Seizing on Governor David Paterson and Senate Majority Conference Leader John Sampson’s public comments in support of a property tax cap and the Majorities’ holding up-or-down votes, Assembly Minority Leader Brian Kolb (R,I,C-Canandaigua) today pressed the Assembly Majority to finally bring a tax cap to the floor for an up-or-down vote when the Assembly returns to Albany.
“A May, 2010 Siena Research Institute poll found a majority of taxpayers strongly support a property tax cap, and for good reason: New York homeowners pay property taxes that are 79 percent above the national average and, from 2000 to 2009, school property tax levies increased by 84 percent,” Kolb said.
“The high cost of property taxes is crushing homeowners and killing our state’s quality of life. The time for a tax cap is NOW – the Assembly Majority should not make taxpayers wait for Governor Paterson to bring us back in October. We should reconvene immediately and take up, and pass, a property tax cap as our first order of business,” said Kolb.
“For the past several years, the Assembly Minority has continually introduced property tax cap legislation and called for an up-or-down vote. Taxpayers want it. Members of our Minority Conference want it. Governor Paterson wants it. The State Senate already passed it. All of the candidates for governor, from both parties, want it. It is time for the Assembly Majority to ‘get it’ and finally act,” Kolb said.
Kolb and the Assembly Minority introduced Assembly Bill A.2796, the “New York State Property Taxpayers Protection Act,” back in 2007. The tax cap measure would limit the growth of local school levies to four percent annually or the rate of inflation, whichever is lower. When implemented, the initiative would deliver billions in real property tax relief for homeowners and local school districts. Over 74 municipalities across New York State have already gone on record in support of the Assembly Minority’s legislation.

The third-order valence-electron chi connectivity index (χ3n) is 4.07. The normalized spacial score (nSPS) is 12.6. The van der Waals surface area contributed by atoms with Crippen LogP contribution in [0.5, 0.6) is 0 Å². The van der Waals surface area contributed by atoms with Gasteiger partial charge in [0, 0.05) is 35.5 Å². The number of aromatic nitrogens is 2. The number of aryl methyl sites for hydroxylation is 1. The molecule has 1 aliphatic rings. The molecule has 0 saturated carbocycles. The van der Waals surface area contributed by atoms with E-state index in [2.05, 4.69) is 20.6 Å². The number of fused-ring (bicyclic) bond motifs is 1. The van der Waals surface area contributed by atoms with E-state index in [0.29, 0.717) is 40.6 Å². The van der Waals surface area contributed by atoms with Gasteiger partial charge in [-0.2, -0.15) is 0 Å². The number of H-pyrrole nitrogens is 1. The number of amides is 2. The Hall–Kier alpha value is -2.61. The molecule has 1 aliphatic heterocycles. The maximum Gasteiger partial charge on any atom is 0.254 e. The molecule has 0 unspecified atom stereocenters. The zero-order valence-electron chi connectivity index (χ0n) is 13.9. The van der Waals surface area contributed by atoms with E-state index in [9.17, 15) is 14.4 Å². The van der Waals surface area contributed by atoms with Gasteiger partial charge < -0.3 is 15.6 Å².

Kolb cited Governor Paterson’s comments to Gannett News Albany Bureau Chief Joseph Spector on Wednesday in support of holding a vote on a property tax cap: “Yes, it is an election year but the voters deserve to know where Albany stands on property taxes… I don’t think that the power of (legislative) leadership should be exerted not to give popular legislation a fair hearing.”
Additionally, Kolb pointed to Senate Majority Conference Leader John Sampson’s call for Majorities’ to hold up-or-down votes during his Wednesday interview with Elizabeth Benjamin on Capital Tonight: “This is about democracy… Just because we may not like it, or disagree with the issue, does not mean we owe it to the people that elected us to bring those issues to the floor… This is what Democracy is about.”
“The facts are clear: Members of our Assembly Minority Conference have championed property tax cap legislation for years, only to run into roadblock after roadblock put up by an Assembly Majority who opposes the cap. Massachusetts has a tax cap, and California has had its tax cap in place since 1978 – but the Assembly Majority has not held a single floor vote on New York having a tax cap. That’s outrageous and a slap in the face to every overtaxed homeowner throughout our state,” Kolb said.
“However, the terrain has shifted and I believe there is real momentum – and the first real chance in a very long time – that we could finally have an up-or-down vote on a property tax cap when the Assembly returns for session. If property tax cap legislation were brought to the floor for an up-or-down vote, I believe it would pass,” Kolb stated.
“At the very least, taxpayers will see which Members are serious about delivering real property tax relief. We need to hold this vote as quickly as possible so we can get a property tax cap law on the books – and give struggling homeowners a glimmer of hope that real relief is finally on the way,” Kolb said.
Kolb said that in addition to a property tax cap, other issues that also should be brought to the floor for up-or-down votes when the Assembly returns to Albany include:
- State spending cap;
- SUNY Empowerment Plan;
- “Energize New York” Program;
- Comprehensive ethics reform;
- Banning unfunded mandates; and
- Enacting a statewide economic development plan.